HST opponents crying foul over sign-tampering

The debate on whether to accept or extinguish the harmonized sales tax has taken a step toward dirty politics.

A partially altered Fight-HST sign was still spotted along the Island Highway in Ladysmith on Friday. Original signs read: Vote Yes to Extinguish the HST.

A partially altered Fight-HST sign was still spotted along the Island Highway in Ladysmith on Friday. Original signs read: Vote Yes to Extinguish the HST.

The debate on whether to accept or extinguish the harmonized sales tax took a step toward dirty politics this week.

Three ‘Vote YES Extinguish the HST’ signs in Ladysmith, one in Nanaimo and one in Campbell River were  altered to read ‘Vote No Extinguish the PST’.

Terry Hand, FightHST mid-Island regional coordinator, said someone went to a lot of trouble to sabotage the signs.

“They made sure they had the correct size of decal to fit over the ‘Yes’, they matched up the colour and the font and then replaced the ‘H’ in HST with a ‘P’ and also replaced the ‘H’ in FightHST.com with a ‘P’,” he said. “Apparently there is a site called FightPST.com and we’re trying to find out who owns that. Whether it’s related or not, we don’t have any evidence of that.”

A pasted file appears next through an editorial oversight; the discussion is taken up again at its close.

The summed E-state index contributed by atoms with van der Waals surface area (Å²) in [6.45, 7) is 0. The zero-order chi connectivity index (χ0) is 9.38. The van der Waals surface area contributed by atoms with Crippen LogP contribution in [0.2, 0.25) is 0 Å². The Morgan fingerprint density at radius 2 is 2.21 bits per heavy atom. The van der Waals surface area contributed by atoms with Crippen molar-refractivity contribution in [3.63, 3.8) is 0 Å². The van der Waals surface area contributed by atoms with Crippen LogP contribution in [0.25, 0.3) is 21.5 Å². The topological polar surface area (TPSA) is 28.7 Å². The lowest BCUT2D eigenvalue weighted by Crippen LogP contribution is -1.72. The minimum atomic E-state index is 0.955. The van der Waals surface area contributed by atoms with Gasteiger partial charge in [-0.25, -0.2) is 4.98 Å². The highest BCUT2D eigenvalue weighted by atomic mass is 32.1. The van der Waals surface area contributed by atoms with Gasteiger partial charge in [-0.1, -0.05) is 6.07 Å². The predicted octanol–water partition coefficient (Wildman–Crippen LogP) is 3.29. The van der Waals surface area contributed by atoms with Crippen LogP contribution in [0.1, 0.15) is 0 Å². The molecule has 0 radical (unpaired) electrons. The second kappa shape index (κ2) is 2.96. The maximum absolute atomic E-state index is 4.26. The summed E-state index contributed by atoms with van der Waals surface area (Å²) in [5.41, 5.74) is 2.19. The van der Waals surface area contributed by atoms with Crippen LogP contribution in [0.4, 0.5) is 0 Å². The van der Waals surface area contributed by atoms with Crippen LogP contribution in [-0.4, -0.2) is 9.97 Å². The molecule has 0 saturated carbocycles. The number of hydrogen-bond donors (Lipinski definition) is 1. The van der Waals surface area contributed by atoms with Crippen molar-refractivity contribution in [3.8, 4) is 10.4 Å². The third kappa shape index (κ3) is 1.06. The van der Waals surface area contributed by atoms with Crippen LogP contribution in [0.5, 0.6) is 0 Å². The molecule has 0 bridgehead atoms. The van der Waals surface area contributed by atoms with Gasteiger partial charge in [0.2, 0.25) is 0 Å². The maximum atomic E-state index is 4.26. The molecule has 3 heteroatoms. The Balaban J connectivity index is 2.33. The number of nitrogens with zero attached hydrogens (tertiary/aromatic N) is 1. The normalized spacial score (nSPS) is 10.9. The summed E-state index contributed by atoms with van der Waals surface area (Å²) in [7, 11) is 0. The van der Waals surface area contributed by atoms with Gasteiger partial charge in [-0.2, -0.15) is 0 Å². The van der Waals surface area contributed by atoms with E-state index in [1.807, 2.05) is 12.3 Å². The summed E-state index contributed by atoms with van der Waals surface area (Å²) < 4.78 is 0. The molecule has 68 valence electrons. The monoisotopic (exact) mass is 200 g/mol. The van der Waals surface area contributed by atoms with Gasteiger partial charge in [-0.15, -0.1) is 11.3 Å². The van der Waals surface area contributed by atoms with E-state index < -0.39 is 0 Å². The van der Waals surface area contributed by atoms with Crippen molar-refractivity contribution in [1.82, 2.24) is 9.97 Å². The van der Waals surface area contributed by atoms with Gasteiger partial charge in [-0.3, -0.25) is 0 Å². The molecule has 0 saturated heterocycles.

FightHST volunteers in Ladysmith discovered three signs last week, took the tape off two of them, returned them to service and gave the remaining one to RCMP.

Another altered sign was found on Nicol Street in Nanaimo. Hand took it to the RCMP detachment and filed a complaint.

“It falls under mischief and the police seemed to take it seriously,” he said. “They did do a couple of interviews, but unless they catch someone in the act, there’s not much they can do. The signs have been handled by many, many people along the way.”

A fifth altered sign in Campbell River makes Hand think it might be more than an isolated incident.

“The intent behind it is obvious and it’s the intent that is the real worrying part,” he said. “If it had been just Nanaimo, it could have been somebody local not happy with our message. But it happening in Campbell River as well raises questions. I guess we won’t know unless more show up.”

Hand sent the Nanaimo sign to FightHST organizer Bill Vander Zalm in Vancouver and volunteers around the province were notified to be aware of the signs.

“We haven’t had any more reports and I hope we don’t. We don’t need this and neither does the public at this stage of the game,” said Hand.

Woody Hayes of the Smart Tax Alliance, which supports the HST, said everyone is entitled to their opinion, but the tactic of changing the signs is not condoned.

He said it would be easier for the alliance to put out its own ‘Vote No’ signs than go to the trouble of making changes to the ‘Yes’ sign, but it has avoided doing even that.

“I think it’s some enthusiastic partisans who have gone out and done it,” he said.